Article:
A Chat with Archer: Being a Therapy Dog at Creative Family Counseling

A Chat with Archer: Being a Therapy Dog at Creative Family Counseling

Creative Family Counseling is known for offering creative interventions to help clients and their families experience change and healing.  Animal-Assisted Therapy is one of the unique modalities of therapy available for clients of our practice.  Rebecca Street, LMFT and a sweet Doberman Pinscher named Archer are one of the two animal-assisted therapy teams at Creative Family Counseling.  I sat down with them for a quick interview about the amazing work they offer to their clients. Learn More...

Problematic Behaviors in children are the warning signals to adults that they need support.

The Red Flags of Challenging Childhood Behaviors

Seeing Behaviors as Red Flags

When children demonstrate behavioral problems, it’s a signal to the grownups in charge that they need support in some way.  Children communicate to adults how they are doing primarily through their behavior.  This is due to normal brain development.  Because the areas of the brain that are responsible for expression through language (verbally communicating, “I’m not ok.”) are still developing, children show us how they are feeling through their behavior. Learn More...

research proves spanking ineffective and harmful

On the Topic of Spanking…

For more than 10 years, I’ve worked with families who come in to see me while (because of) experiencing childhood behavioral challenges. Over the years, I’ve handled parents’ questions about spanking in different ways as a Therapist. As my experience and expertise in this field have grown, my opinions and recommendations about corporal punishment have become more and more bold.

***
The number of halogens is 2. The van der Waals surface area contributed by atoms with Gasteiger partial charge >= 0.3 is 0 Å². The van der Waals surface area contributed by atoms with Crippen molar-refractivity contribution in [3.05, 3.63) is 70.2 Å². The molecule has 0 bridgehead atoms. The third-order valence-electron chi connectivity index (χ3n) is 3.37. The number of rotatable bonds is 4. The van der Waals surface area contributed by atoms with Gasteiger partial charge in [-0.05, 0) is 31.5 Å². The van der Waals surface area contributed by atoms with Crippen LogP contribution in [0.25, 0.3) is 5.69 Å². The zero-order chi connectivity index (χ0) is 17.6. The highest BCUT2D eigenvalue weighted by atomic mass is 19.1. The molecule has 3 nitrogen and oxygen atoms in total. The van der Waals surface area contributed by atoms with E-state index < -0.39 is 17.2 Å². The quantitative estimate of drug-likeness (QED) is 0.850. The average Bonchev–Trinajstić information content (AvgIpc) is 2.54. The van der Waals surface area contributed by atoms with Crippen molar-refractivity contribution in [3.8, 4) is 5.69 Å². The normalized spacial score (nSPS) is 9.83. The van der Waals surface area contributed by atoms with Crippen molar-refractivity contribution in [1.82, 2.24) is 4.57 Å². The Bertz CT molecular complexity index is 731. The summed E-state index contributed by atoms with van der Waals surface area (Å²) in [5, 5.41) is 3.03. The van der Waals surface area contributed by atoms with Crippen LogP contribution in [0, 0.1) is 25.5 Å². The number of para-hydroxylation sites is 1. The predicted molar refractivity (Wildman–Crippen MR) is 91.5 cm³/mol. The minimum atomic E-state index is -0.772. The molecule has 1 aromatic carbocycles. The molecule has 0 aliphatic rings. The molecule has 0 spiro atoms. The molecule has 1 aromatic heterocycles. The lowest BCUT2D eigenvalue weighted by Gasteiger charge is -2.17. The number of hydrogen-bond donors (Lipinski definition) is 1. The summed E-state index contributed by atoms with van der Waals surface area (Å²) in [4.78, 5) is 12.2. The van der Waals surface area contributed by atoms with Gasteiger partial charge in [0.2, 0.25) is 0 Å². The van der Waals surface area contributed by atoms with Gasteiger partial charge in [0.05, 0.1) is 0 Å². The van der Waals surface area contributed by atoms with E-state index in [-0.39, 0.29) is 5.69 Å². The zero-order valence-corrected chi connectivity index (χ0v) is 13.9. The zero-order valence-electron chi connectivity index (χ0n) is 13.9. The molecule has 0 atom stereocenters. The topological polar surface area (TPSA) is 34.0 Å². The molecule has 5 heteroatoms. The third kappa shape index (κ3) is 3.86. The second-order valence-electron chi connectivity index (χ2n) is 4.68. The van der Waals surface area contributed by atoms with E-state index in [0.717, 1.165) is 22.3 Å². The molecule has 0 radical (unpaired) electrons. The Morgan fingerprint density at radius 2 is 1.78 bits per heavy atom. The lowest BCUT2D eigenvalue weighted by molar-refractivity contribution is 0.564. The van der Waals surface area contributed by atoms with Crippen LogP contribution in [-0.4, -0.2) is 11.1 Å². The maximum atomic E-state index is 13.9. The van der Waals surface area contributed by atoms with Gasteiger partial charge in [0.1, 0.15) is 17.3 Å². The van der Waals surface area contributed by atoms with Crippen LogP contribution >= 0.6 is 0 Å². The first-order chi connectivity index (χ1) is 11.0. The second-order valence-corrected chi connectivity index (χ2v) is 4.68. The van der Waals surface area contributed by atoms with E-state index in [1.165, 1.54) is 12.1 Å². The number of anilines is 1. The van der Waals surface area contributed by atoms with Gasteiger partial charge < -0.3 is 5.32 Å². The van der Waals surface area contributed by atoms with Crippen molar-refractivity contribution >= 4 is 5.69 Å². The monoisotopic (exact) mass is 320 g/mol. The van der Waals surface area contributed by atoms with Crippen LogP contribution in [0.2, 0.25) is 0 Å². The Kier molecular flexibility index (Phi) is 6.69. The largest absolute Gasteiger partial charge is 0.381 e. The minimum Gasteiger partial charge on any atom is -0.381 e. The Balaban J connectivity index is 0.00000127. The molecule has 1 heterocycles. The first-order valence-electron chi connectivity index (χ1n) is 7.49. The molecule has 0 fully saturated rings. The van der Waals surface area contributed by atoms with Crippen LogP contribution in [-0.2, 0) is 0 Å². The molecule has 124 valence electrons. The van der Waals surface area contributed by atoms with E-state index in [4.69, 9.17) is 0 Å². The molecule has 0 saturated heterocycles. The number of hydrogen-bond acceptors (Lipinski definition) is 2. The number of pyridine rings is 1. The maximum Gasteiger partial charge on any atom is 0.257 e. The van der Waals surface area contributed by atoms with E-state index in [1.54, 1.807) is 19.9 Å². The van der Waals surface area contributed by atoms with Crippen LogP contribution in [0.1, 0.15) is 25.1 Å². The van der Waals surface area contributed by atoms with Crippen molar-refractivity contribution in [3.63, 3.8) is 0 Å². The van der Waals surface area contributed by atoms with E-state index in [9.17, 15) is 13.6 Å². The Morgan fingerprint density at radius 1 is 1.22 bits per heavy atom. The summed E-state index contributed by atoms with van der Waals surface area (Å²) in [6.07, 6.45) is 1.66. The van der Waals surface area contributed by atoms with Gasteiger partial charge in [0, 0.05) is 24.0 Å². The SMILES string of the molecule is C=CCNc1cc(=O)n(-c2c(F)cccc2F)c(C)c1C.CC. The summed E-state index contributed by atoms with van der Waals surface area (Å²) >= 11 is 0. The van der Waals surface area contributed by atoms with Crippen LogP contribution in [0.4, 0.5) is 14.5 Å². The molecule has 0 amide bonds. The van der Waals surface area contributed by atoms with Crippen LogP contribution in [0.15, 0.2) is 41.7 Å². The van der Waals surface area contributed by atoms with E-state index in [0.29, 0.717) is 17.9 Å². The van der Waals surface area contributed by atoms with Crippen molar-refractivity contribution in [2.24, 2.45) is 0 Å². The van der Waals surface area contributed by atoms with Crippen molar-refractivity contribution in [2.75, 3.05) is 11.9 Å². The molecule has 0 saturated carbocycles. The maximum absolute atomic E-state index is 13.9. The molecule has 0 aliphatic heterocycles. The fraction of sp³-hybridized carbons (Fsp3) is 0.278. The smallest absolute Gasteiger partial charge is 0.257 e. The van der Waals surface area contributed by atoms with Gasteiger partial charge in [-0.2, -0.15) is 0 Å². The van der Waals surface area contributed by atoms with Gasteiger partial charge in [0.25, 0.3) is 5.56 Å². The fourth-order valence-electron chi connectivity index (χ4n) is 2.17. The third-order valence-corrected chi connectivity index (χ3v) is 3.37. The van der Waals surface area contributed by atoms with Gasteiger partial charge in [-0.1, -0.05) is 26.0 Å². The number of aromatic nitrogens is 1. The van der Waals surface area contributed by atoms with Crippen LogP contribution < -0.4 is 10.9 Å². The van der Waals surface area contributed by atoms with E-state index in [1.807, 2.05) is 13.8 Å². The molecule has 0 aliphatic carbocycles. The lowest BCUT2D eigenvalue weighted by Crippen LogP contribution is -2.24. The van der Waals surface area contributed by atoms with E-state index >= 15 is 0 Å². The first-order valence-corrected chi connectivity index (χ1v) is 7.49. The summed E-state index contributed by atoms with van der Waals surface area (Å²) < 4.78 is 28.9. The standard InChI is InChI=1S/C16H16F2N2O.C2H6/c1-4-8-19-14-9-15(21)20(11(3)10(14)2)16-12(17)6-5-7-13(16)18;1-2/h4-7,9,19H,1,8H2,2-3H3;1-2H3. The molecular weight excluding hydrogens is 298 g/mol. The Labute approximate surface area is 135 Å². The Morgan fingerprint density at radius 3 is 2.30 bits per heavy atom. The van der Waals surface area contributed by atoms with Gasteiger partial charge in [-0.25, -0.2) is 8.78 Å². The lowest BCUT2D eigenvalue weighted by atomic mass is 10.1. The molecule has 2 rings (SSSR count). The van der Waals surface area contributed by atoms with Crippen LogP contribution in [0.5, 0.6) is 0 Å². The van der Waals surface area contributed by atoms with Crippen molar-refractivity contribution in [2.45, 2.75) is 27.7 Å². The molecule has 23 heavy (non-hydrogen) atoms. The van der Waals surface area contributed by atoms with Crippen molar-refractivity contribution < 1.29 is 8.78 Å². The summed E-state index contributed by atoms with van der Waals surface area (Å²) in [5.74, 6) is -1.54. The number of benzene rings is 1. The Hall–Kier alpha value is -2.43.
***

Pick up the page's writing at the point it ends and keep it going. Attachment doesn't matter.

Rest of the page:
Corporal punishment has never “set well” with me, from a theoretical standpoint. And it just feels wrong, from a person standpoint.  Let’s stop and think about it for a minute.  An adult, with a fully developed brain, who is much bigger and stronger than a child is intentionally physically hurting a child, who has a developing brain not yet capable of rational thinking, to correct a behavior with which the adult is dissatisfied about. What?! That doesn’t make sense to me. If an adult physically harmed another adult, this would warrant an assault charge.  Children are people too, and it’s about time our parenting approaches reflected that. Learn More...

Toddler Meltdowns

As a parent of a toddler, this article titled “Toddlers, Meltdowns and Brain Development: why parents need to ditch traditional discipline” on www.RaisedGood.com really struck me.  Here’s an excerpt:

“…remember a tantrum is not a reflection on you. Let’s repeat that; your child’s tantrum is not a reflection on you or your parenting. What is a reflection on you is your response to the tantrum. Can you find the courage to disable generational imprinting and cultural expectations and be the calm in your child’s storm? You cannot control another person, but you can choose your response.” Learn More...